2. Nature of Light Optical Waves Waves • Longitudinal Waves or P waves (Eg. Sound/Spring waves) • Transverse Waves or S waves (Eg. String wave) • Longitudinal Waves + Transverse Waves (Eg. Sesmic/Earthquake wave) A transverse wave is one in which the displacement is perpendicular to the direction of travel. In longitudinal waves, the displacement is parallel to the propagation direction. The "closer together" region is called a compression, and the "farther apart" region is called a rarefaction. Frequency : number of oscillation f 1 T Earthquake Waves The faster earthquake waves is called the primary wave (P wave). It is a longitudinal wave, as it spreads out, it alternately pushes (compresses) and pulls (dilates) the rock. The P waves are able to travel through solid rock. The slower earthquake wave through the rock is called the secondary wave (S wave). It shears the rock sideways at right angles to the direction of travel. The other type of earthquake wave is called the surface wave. Its motion is restricted to near the ground surface. The surface waves in earthquakes can be divided into two types. The first is called a Love wave. It has no vertical displacement; it moves the ground from side to side in a horizontal plane but at right angles to the direction of propagation. The horizontal shaking of Love waves is particularly damaging to the foundations of structures. The second type of surface wave is known as a Rayleigh wave. It moves both vertically and horizontally in a vertical plane pointed in the direction in which the waves are traveling. Love waves generally travel faster than Rayleigh waves. A person is located from the epicenter of the earthquake. When earthquake occurs, he/he moves forwards and backwards, firstly. And then she/he vibrates up and down. Constructive/Destructive Interferences Phase Velocity and Group Velocity Example of Observing Phase VelocityBarber’s Pole Electromagnetic Spectrum • Radiometry • ( :1mm~1nm) • infrared light, visible light, ultraviolet • light in optoelectronics • Photometry • ( : 400~700nm) • visible light in human vision Representations of Electromagnetic Waves • In EE theory, the electric and magnetic field components of the z-propagating light are often jkz expressed by H yˆH e E xˆE0 e jkz 0 E( z, t ) xˆE0 cos(t kz ) • In Physics, the electric and magnetic field components of the z-propagating light are often expressed by jkz jkz E xˆE e ˆ 0 H yH 0 e E( z, t ) xˆE0 cos(kz t ) TE-polarized: the electric field ⊥ the plane spanned by the incident and the normal lines TM-polarized: the magnetic field ⊥ the plane spanned by the incident and the normal lines General Traveling Wave Expression in Homogenous Medium Maxwell’s EM Wave Equations in Simple Medium Oblique Incidence for TE-polarized Light Oblique Incidence for TM-polarized Light Normal incidence at interface Regardless of polarizations, Photon Photon energy: E hf (J) • h : planck’s constant • f : frequency of radiation (Hz) • Joule (J) is the unit of energy, and Watt (W) is the unit of power. • Power is the energy generated/dissipated per time interval. Note: 1 W=1 J/sec Radiometric and Photometric Units Flux—to describe a flow phenomenon Radiometric flux Photometric flux Symbol w p Unit watt (w) lumen (lm) Relationship : 1 W 555nm 683lm Radiometric and Photometric Intensity Radiometric intensity: radiometric flux density per steradian (w/sr) IR R (W/sr) Photometric intensity: luminous flux density per steradian IP P (lm/sr or cd) Eg. Photon population P hotonenergy at 555 nm 8 3 10 19 E hf 6.6261034 3 . 582 10 J 9 555 10 1 1 lm 1.464103 W 683 Number of phot onper second for one lumen 1.464103 15 photons n 4 . 087 10 19 s 3.58210 Efficacy Conversion from Radiometric Flux to Photometric Flux Definition of efficacy Efficacy: k P R where k = efficacy (lm/w) P = photometric flux (lm) R = radiometric flux (w) 0 [Eg-1] 40w incandescent lamp delivers 460 lumens . (Assume that 90% 0 of the power is radiated and 10 % is conducted away as heat) R 40 90 0 0 36 W (radiometric flux) P 460lum ens (photometr ic flux) efficacy: k 460 12.8 lm w 36 [Eg-2] 40w fluorescent lamp delivers 3200 lm . efficacy: k 3200 88.9 lm w 40 90 0 0 Note : fluorescent lamp > incandescent lamp in efficacy . Efficacy of Thermal Radiators Block-body radiation – perfect radiator (absorber) Stefan-Boltzman law : total radiation I T 4 : Stefan-Boltzman constant ( 5.67 108 watt m2 o K 4 ) T : degree Kelvin( oK ) Wien’s displacement law: m T const. ( 3000) m: maximum radiated wavelength (m) Radiant profiles I I O cos 2 1 Point source Lambertian source Exponential intensity source I()=I0 (=constant) I()=I0 cos I()=I0 cosn I(): intensity in direction of angle (Lambert’s cosine law) n :radiation pattern exponent I0 : intensity in direction of symmetry axes Radiant Incidence and Illuminance Radiant incidance: Radiant flux distribution on a surface ER R A (W/m2 ) R : radiant flux (W) A : area of flux distribution (m2 ) Illuminance : Ep p A (lm/m2 , lux or lx)) P : luminousflux (lm) Eg. Illumination from a point source s I cos A d2 For 0 (source surface) Illuminat on i : E I E 2 d Eg. Illumination from a wide-area Lambertian source Intensity in the direction of the receiver: Flux into the receiver: I I o cos r S AR cos cos (S I o ) 2 d S : source flux AR: receiver area : receiver direction from the perpendicular to the source : receiver-angle from the perpendicular d: source-receiver distance (m)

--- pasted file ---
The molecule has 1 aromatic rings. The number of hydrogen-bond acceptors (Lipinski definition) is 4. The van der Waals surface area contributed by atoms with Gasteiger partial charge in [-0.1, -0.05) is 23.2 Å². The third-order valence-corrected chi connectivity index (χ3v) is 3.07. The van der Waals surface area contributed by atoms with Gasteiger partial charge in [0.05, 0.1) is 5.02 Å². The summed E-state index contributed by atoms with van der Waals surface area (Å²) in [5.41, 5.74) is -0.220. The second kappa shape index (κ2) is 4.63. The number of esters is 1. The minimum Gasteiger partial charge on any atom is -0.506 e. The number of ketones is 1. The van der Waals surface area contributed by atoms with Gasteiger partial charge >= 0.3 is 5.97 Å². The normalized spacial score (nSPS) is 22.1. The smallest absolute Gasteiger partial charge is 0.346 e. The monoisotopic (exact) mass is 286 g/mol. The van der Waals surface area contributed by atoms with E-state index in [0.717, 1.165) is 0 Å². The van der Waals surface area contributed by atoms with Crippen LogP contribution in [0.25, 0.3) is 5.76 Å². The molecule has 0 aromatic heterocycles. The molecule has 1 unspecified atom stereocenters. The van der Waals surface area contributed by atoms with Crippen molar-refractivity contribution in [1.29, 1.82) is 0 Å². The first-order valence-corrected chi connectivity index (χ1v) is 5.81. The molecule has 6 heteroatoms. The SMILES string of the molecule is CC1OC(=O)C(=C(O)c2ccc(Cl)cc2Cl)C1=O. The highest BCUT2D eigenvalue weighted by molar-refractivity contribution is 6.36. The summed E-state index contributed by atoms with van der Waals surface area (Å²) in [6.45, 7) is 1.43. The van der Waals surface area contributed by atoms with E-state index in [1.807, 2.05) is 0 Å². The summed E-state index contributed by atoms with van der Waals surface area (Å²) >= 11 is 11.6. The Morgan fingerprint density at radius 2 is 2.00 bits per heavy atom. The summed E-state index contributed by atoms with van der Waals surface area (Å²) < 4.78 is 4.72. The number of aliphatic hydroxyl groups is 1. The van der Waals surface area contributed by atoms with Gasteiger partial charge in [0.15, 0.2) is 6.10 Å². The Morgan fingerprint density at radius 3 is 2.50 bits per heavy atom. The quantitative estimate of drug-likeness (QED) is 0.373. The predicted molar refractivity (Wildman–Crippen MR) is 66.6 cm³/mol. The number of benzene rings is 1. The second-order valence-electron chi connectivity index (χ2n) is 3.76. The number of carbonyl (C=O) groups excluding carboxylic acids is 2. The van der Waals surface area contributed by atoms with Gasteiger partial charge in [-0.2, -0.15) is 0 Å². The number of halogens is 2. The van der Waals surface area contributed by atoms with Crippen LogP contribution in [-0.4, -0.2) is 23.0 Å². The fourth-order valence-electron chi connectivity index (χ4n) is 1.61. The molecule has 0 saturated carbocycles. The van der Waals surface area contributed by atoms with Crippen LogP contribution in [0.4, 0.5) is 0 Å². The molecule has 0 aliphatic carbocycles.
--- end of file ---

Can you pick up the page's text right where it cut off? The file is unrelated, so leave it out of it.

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# Radiometric flux Photometric flux